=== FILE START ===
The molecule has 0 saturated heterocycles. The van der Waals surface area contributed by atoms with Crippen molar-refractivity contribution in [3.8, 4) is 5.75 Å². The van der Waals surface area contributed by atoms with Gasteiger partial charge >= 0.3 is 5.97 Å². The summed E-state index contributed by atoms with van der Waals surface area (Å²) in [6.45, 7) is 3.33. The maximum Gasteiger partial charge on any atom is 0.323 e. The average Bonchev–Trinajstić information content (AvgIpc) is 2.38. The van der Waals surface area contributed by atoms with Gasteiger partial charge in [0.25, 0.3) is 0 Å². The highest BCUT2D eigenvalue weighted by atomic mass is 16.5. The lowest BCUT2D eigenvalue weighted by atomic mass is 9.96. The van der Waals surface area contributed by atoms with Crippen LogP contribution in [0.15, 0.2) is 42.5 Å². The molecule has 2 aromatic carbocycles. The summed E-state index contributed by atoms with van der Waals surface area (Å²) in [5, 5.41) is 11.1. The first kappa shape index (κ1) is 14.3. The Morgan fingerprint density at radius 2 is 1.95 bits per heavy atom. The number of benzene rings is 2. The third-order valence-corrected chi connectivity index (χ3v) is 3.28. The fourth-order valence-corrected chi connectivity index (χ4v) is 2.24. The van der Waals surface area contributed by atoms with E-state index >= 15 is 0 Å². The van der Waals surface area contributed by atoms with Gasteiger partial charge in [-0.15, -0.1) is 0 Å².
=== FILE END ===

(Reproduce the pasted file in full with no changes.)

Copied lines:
The molecule has 0 saturated heterocycles. The van der Waals surface area contributed by atoms with Crippen molar-refractivity contribution in [3.8, 4) is 5.75 Å². The van der Waals surface area contributed by atoms with Gasteiger partial charge >= 0.3 is 5.97 Å². The summed E-state index contributed by atoms with van der Waals surface area (Å²) in [6.45, 7) is 3.33. The maximum Gasteiger partial charge on any atom is 0.323 e. The average Bonchev–Trinajstić information content (AvgIpc) is 2.38. The van der Waals surface area contributed by atoms with Gasteiger partial charge in [0.25, 0.3) is 0 Å². The highest BCUT2D eigenvalue weighted by atomic mass is 16.5. The lowest BCUT2D eigenvalue weighted by atomic mass is 9.96. The van der Waals surface area contributed by atoms with Crippen LogP contribution in [0.15, 0.2) is 42.5 Å². The molecule has 2 aromatic carbocycles. The summed E-state index contributed by atoms with van der Waals surface area (Å²) in [5, 5.41) is 11.1. The first kappa shape index (κ1) is 14.3. The Morgan fingerprint density at radius 2 is 1.95 bits per heavy atom. The number of benzene rings is 2. The third-order valence-corrected chi connectivity index (χ3v) is 3.28. The fourth-order valence-corrected chi connectivity index (χ4v) is 2.24. The van der Waals surface area contributed by atoms with E-state index >= 15 is 0 Å². The van der Waals surface area contributed by atoms with Gasteiger partial charge in [-0.15, -0.1) is 0 Å².